An important assumption underlying the design of the BAG-RECALL trial is that risk factors for AWR are known and patients with increased risk can be identified and enrolled. However, if there are unidentified risk factors for AWR, such as genetic resistance to the hypnotic or amnestic actions of anesthetic agents, and if these are relatively common compared with the risk factors that have been used to identify eligible patients for BAG-RECALL, this could be an important hidden confounder. If the unidentified risk factors are distributed unequally between the BIS and ETAG groups, this could confound the results of the trial independent of the BIS and ETAG protocols. With rare risk factors and an even rarer outcome (i.e., AWR), it is not certain that randomization alone will result in equal assignment of patients with hidden risk factors to each group.

One of the most important reasons to prevent AWR is to prevent long-term psychological symptoms and the development of PTSD. While assessing psychological consequences is an important secondary outcome of BAG-RECALL, it may not be valid to apply the results of BAG-RECALL to patients who suffer AWR in general. The reason for this is that all patients who experience AWR are referred to an expert counselor whose intervention may mitigate the psychological sequelae of AWR.

A criticism leveled against the B-Unaware trial was that the control group also used a protocol, which was not reflective of current standard practice. For the B-Unaware, the BAG RECALL, and MACS clinical trials, we have designed protocols that are simple and easy to implement at no cost over current practice. We have stressed that the protocols are not intended to be restrictive, but are merely intended to increase vigilance and possibly to provide earlier warning when awareness is more likely to occur. If processed EEG monitors, such as the BIS, are to enjoy widespread adoption, they must confer advantage over the best, simple alternative practice, not just usual care.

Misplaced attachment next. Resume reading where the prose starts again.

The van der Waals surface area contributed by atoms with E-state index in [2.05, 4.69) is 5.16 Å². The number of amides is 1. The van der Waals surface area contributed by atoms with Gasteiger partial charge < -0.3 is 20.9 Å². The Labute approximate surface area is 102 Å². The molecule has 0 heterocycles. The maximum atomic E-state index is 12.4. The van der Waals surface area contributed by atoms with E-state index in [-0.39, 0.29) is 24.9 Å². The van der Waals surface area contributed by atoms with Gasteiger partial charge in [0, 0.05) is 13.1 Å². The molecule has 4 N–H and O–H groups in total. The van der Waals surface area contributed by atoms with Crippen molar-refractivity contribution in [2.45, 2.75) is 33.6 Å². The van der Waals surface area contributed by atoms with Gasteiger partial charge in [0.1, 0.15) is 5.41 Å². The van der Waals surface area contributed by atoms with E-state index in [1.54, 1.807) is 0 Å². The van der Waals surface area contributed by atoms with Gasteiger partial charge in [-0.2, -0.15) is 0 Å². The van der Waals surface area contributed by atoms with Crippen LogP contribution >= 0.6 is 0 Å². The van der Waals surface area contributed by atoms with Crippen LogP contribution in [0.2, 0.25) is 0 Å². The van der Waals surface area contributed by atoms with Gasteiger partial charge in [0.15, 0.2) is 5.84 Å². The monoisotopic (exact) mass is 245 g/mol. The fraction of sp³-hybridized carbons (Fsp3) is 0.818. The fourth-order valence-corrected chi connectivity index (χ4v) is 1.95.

Competing interests

The authors have no financial or non-financial competing interests to declare. This study has no industry funding or support.


Authors' contributions

MSA is the principal investigator of the study and was the primary author of the manuscript. BJP, DG, EJ, AV, MOC and GAM were all involved in study design and made contributions to the manuscript. All authors have read and approved the final version. All the members of the BAG-RECALL Study Group are participating actively in patient enrollment, follow-up interviews, data collection and data entry.


Appendix 1: Protocols
BIS Protocol

1) The protocol is intended as a rough guide, not to be prescriptive.

2) BIS alarms are set to alert, not to restrict.

3) The BIS is intended to guide practitioners in two chief ways:

a. Provide sufficient anesthesia for "hypnotic" component GA.

b. Decrease anesthesia safely to minimize the mean anesthetic dose.

4) Ideally anesthesia should be titrated such that the BIS is maintained between 40 and 60, or alternatively, between 45 and 60 during surgery. During skin closure, anesthesia may be lightened, ideally keeping the BIS < 75.

5) The BIS should be interpreted in context, taking into account patient characteristics, surgical stimulation, hemodynamic parameters, analgesic administration, use of regional anesthesia, extent of muscle relaxation, anesthetic gas concentration, and other data provided by the BIS monitor.